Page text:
I love the movie "The Miracle Worker", but I didnt always love it. It used to be just another annoying movie that I was forced to watch probably hundreds of times in school. Every time I had a substitute teacher, they would reach for "The Miracle Worker" VHS and I would watch this movie with boredom yet again.
It wasnt until I started working in the field of ABA that I started to appreciate this movie. I watched this movie as an adult after I had started working with children with Autism, and it was like seeing the movie for the first time. I saw every great ABA therapist I had ever worked with reflected in Anne Sullivan. Theres great parallels between this movie and what a great ABA therapist (or a great teacher) does.
In a sense, we pull children kicking and screaming -sometimes literally- out of the enclosed world of Autism and into the world of ABA... Sometimes we have to pull family members and teachers kicking and screaming too.
We pull these children into eye contact, conversation, affection, and cooperative play, and out of averting their eyes, walking away from peers, tantrums, and self harming behavior. Its tough work that requires thick skin, and being able to be firm when everyone else wants to give in. It requires repetition, persistence, a mountain of patience, and optimism. When even the people closest to the child are telling you, "don't bother", "he wont learn that", "you're wasting your time", a great ABA therapist continues trying, and continues teaching.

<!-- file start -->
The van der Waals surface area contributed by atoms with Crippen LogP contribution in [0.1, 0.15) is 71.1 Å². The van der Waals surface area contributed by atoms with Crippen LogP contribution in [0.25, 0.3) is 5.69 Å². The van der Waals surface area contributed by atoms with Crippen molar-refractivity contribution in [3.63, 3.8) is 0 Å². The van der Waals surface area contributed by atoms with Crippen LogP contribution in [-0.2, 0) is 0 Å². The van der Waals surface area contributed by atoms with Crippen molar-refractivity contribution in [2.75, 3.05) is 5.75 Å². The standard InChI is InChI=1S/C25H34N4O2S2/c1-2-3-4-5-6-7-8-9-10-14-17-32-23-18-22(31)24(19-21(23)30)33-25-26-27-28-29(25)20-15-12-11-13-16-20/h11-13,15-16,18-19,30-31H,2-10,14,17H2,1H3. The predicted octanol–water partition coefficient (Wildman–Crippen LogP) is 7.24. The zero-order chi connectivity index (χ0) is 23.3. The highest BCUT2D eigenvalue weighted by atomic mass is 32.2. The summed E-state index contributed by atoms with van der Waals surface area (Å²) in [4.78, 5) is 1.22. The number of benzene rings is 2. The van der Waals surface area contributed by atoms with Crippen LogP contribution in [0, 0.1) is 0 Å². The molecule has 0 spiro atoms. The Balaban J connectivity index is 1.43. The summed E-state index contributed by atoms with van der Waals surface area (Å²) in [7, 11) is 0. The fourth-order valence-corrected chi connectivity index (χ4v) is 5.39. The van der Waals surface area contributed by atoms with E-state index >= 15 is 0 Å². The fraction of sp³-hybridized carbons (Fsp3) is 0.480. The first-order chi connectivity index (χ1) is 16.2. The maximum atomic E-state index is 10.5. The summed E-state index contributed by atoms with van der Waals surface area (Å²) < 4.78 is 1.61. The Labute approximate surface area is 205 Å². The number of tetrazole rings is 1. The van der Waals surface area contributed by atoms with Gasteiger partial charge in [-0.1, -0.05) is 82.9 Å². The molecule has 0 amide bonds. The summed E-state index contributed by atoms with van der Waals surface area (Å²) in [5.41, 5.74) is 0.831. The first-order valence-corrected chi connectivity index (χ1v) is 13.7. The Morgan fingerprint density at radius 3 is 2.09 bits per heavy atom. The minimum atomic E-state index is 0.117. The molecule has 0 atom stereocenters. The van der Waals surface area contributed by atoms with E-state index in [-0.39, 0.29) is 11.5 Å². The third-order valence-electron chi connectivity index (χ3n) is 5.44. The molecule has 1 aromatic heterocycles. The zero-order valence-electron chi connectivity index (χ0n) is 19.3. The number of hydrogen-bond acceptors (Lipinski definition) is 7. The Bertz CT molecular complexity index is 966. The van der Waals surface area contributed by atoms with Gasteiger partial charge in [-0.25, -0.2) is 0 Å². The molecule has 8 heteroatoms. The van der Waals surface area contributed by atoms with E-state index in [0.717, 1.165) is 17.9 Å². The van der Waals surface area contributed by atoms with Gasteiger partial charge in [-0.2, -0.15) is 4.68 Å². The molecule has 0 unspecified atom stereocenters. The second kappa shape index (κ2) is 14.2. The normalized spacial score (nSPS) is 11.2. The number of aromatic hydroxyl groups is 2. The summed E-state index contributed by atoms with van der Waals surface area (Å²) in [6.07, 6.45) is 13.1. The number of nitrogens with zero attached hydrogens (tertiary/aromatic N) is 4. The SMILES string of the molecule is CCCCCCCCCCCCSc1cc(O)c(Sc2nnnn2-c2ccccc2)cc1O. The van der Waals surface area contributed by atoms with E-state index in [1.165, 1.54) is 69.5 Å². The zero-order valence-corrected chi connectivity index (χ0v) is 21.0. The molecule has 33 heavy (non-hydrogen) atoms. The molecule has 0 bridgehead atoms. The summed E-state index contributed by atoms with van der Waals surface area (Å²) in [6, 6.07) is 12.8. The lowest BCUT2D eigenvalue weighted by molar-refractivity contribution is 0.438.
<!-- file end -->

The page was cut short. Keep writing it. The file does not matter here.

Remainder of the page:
There's too many great quotes from "The Miracle Worker" for me to pick one, so here are my favorites:
Anne Sullivan: Mrs. Keller, I don't think Helen's greatest handicap is deafness or blindness. I think it's your love and pity. All these years you've felt so sorry for her you've kept her like a pet. Well, even a dog you housebreak.
James Keller: Sooner or later, we all give up, don't we?
Anne Sullivan: Maybe you all do, but it's my idea of the original sin.
James Keller: What is?
Anne Sullivan: Giving up!
Anne Sullivan: It's less trouble to feel sorry for her than it is to teach her anything better.
Anne Sullivan: Pity for this tyrant? Is there anything she wants she doesn't get? I'll tell you what I pity... that the sun won't rise and set for her all her life, and every day you're telling her it will. What you and your pity do will destroy her, Captain Keller.
Anne Sullivan: [after a breakthrough with Helen] Now all I have to teach you is one word - everything.